On October 23, Kendrick Lamar released his second studio album, “good kid, m.A.A.d city.” As soon as the album was released, it was compared to classics like “Ready to Die” or “Doggystyle.” The verdict was that al-though his new album didn’t surpass typical, “classic” hip-hop albums, it was revolution-ary in its own right, starting a new chapter in hip-hop for Lamar and his label Top Dawg Entertainment, a branch of Interscope.
Although Lamar was a well-known rapper before the release of his latest album, his sound has never sounded as perfected and innovative as it does on this record. Every track on “good kid, m.A.A.d city” plays an important role in the album’s message as a whole. On several tracks, we hear snippets of Lamar’s family that docu-ment some of the struggle and hardship they went through living in Chicago. These record-ings sound grainy and connect the songs on the album, even if their meaning is unclear at times.
Technically speaking, this album is a master-piece. An all-star cast of producers from Hit Boy to T-Minus, Just Blaze and Pharrell make up the 15-track album that clocks in at just under an hour and a half (the deluxe edition). No two songs sound alike; they all serve to complement one another. In the loud, cocky “Backseat Freestyle,” Lamar likens himself to Martin Luther King, Jr.: “Martin have a dream! … Kendrick have a dream!”. This is Ken-drick at his absolute best as his words shift in and out, changing in tone, pace and diction.
On the song “B*tch, Don’t Kill My Vibe,” a more calm, reasonable voice is heard, even as Lamar maintains complex rhymes and interesting lyrics: “I am a sin-ner, who’s probably going to sin again/Lord forgive me, lord forgive me … things I don’t understand, sometimes I need to be alone.”
Perhaps the high point of the album is “M.A.A.D City,” which features MC Eiht and production by Soundwave. This is probably one of the hardest hitting songs on the album, with brutal lyrics about Kendrick’s life growing up in Chicago. The cinematic beat matches his gritty message perfectly, reminding you of the emotion and feeling Lamar is capable of.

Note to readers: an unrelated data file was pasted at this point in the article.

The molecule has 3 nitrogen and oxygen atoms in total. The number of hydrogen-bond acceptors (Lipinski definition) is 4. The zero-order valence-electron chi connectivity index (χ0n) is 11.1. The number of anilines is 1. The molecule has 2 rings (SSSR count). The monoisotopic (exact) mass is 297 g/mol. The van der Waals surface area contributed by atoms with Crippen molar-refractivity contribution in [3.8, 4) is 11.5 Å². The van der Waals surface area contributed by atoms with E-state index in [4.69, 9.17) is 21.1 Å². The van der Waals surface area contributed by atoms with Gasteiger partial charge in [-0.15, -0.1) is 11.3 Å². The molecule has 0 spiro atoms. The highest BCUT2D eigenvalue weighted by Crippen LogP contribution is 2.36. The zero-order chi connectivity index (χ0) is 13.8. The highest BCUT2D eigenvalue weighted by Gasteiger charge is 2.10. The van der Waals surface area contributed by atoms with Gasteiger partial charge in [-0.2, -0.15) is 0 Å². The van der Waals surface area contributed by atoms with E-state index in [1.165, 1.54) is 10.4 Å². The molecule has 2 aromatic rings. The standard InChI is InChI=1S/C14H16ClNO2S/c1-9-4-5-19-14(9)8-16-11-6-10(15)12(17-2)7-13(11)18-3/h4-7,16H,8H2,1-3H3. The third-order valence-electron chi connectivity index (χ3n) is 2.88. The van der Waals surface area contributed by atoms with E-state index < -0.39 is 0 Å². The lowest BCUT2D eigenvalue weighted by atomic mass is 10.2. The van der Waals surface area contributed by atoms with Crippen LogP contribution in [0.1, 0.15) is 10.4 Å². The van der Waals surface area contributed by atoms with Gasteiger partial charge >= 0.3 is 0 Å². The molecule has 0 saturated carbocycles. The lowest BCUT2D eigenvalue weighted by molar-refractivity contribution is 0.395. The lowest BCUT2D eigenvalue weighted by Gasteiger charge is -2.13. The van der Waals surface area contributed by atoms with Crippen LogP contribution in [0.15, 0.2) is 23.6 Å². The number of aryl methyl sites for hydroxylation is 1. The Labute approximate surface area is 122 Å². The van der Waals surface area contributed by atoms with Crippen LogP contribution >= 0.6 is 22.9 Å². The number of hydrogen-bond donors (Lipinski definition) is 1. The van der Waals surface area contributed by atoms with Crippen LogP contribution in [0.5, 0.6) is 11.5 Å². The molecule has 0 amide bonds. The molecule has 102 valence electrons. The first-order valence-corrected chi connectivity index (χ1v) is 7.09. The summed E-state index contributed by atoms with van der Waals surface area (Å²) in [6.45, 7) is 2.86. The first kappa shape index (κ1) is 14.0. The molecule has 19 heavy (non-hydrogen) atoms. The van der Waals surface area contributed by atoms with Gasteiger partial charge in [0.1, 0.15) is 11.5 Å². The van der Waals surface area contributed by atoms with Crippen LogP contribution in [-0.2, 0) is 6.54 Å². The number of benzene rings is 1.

Is this album as good as “Illmatic” or “Ready to Die?” I don’t think so, but it might be more innovative in some ways. In terms of samples, “good kid, m.A.A.d city” is impressively diverse, using sounds from Twin Sister, Beach House, Kanye West and Janet Jackson to its advantage. Lyrically, La-mar isn’t as advanced as Nas or The Notori-ous B.I.G., but in today’s hip-hop landscape he really stands out.
The cover art for “good kid, m.A.A.d city” is a great indication of much of what we hear on the album. We see four peo-ple (presumably Lamar’s family) sitting at a dinner table, staring at the camera with their eyes censored out. The content on the album is in a way something that we were unable to see before: it is something that was censored up until this point, but now Kendrick has had his say. In other words, this album lifts the veil on parts of Kend-rick’s life that were previously unexposed to the public eye.
If you like hip-hop, poetry or are inter-ested in what “kids these days” listen to, this album is a must listen. Kendrick subtitled the album as “a short film,” and I think it certainly lives up to that description.
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